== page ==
DA acts via D2Rs to inhibit large ACh-releasing striatal interneurons, which are

alternately called TANs (tonically active neurons) or ChINs (cholinergic interneurons). A close study of Fig. 5.2 reveals that the actions of DA and ACh are synergistic.

A DA burst will induce TAN pausing, and both the DA increment and the ACh

decrement favor the direct pathway’s D1-MSPNs over the indirect pathway’s

D2-MSPNs; conversely, a DA dip will disinhibit TANs, and both the DA decrement

and the ACh increment favor the indirect over the direct pathway MSPNs. These

opposing synergistic actions are possible because both DA neurons and TANs are

tonically active (“pacemaker”) neurons that can exhibit antiphase bursts and pauses



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(Morris et al. 2004), and because DA has opposite actions via D1Rs and D2Rs,

whereas ACh has a reversed set of opposite actions via M1Rs and M4Rs (Kaneko

et al. 2000; Hoebel et al. 2007). A human watchmaker of the old school would

admire the beauty of this machine.

The robustness-promoting redundancy probably has several further components.

For example, the DAergic projection from the ventral tegmental area (VTA) to the

nucleus accumbens (NAcc) is complemented by a GABAergic projection, and

Cohen et al. (2012) presented data indicating that all VTA GABA neurons (presumably including those projecting to NAcc) showed sustained increases in activity

during an interval between onset of a reward-predicting odor-cue and actual reward

delivery. Since the VTA GABAergic projection to NAcc synapses preferentially on

TANs (Brown et al. 2013), this projection’s effect in striatum is synergistic with the

effect of the DAergic projection: it promotes the direct pathway while opposing the

indirect pathway.

The Fig. 5.2 circuit helps to explain a wide range of effects. For example, both

DA agonists and acetylcholine (Ach) antagonists can help normalize function in a

striatum suffering from DA depletion, e.g., in the striatum of patients with Parkinson’s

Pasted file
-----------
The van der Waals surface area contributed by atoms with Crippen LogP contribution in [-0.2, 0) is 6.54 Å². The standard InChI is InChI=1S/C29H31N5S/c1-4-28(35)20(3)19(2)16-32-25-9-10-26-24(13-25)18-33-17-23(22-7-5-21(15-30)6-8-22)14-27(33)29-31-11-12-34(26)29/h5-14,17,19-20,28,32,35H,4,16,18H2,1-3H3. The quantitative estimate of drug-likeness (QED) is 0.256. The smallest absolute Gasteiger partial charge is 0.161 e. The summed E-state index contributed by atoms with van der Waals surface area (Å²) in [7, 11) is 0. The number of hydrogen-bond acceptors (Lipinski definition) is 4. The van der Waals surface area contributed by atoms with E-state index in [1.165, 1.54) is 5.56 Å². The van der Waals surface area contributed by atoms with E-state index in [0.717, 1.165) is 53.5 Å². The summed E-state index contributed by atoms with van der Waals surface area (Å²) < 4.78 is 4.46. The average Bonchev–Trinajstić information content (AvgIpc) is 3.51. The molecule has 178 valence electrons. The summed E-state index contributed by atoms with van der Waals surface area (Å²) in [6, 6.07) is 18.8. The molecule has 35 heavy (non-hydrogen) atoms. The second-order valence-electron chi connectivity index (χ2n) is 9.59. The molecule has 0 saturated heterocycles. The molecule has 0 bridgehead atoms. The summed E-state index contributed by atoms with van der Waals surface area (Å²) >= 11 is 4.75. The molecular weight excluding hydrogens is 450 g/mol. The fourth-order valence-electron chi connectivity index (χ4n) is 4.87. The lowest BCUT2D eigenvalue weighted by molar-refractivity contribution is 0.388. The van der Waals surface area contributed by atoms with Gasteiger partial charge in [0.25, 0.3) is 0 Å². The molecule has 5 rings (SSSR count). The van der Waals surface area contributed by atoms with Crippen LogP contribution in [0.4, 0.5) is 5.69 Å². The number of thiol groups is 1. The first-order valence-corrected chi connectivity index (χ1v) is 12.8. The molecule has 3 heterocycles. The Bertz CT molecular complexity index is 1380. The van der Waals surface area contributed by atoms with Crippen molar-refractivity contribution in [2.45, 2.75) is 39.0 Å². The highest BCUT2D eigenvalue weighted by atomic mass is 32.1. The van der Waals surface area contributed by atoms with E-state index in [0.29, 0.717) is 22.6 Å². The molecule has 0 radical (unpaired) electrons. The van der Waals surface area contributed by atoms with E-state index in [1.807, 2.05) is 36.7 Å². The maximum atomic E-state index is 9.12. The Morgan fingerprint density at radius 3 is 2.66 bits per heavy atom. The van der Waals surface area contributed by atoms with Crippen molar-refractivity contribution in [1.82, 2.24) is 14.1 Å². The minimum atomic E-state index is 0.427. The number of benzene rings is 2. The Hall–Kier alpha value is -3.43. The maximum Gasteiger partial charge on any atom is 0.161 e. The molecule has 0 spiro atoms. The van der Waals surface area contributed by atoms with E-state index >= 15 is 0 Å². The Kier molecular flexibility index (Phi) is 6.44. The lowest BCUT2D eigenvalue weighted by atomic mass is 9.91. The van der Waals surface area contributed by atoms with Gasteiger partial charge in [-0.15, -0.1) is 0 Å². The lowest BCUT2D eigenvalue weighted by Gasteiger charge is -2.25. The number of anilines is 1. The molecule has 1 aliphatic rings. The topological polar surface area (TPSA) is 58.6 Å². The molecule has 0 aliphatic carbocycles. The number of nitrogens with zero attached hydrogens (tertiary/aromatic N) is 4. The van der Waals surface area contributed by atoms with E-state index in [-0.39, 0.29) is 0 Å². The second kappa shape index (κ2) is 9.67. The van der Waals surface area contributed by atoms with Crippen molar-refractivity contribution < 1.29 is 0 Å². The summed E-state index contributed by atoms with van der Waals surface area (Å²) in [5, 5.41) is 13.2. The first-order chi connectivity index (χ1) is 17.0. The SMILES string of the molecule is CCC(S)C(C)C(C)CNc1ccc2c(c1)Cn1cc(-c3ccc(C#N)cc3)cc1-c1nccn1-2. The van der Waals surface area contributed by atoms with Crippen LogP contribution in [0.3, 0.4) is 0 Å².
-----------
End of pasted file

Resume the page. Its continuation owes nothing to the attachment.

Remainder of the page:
Disease (PD). Early findings of a critical role for striatal DA loss in PD (Hornykiewcz

1973) have been abundantly supported (e.g., Iversen and Iversen 2007), and it has

been verified that some human DA cell populations that project to striatum, such as

those in the ventral tier of the substantia, pars compacta (SNc), are usually lost much

earlier in the disease process than other DA cell populations, such as those in the

VTA (Damier et al. 1999) or (in the primate MPTP model of PD) in the periaqueductal gray (PAG) (Shaw et al. 2010). The DA-ACh cascade in Fig. 5.2 has also been

strongly implicated in dystonia. Recent research (e.g., Sciamanna, et al. 2014;

Jaunarajs et al. 2015) indicates that DYT1-type dystonia depends on a genetic mutation that flips the sign of action of DA in the striatal DA-ACh cascade: the mutation

makes D2R activation excitatory to striatal TANs, not inhibitory. This affects not just

performance but also learning, because some DA- and D2R-dependent learning

effects, once attributed solely to direct DA action on D2-MSPNs, are mediated by

D2Rs on TANs (Wang et al. 2006). The reader is referred to Chap. 7 in this volume

for further discussion on the possible role of the basal ganglia in dystonia.

However, the Fig. 5.2 circuit is not the whole story, even for striatum, and DA

loss in other parts of BG also contributes to motor disorders (Rommelfanger and

Wichmann 2010). More broadly, there are clinically important differences between

primates and rodents in DAergic innervation beyond the BG (Smith et al. 2014).

Notably, there is much greater DAergic innervation of motor cortex from SNc in

primates than in rodents (Berger et al. 1991; Williams and Goldman-Rakic 1998).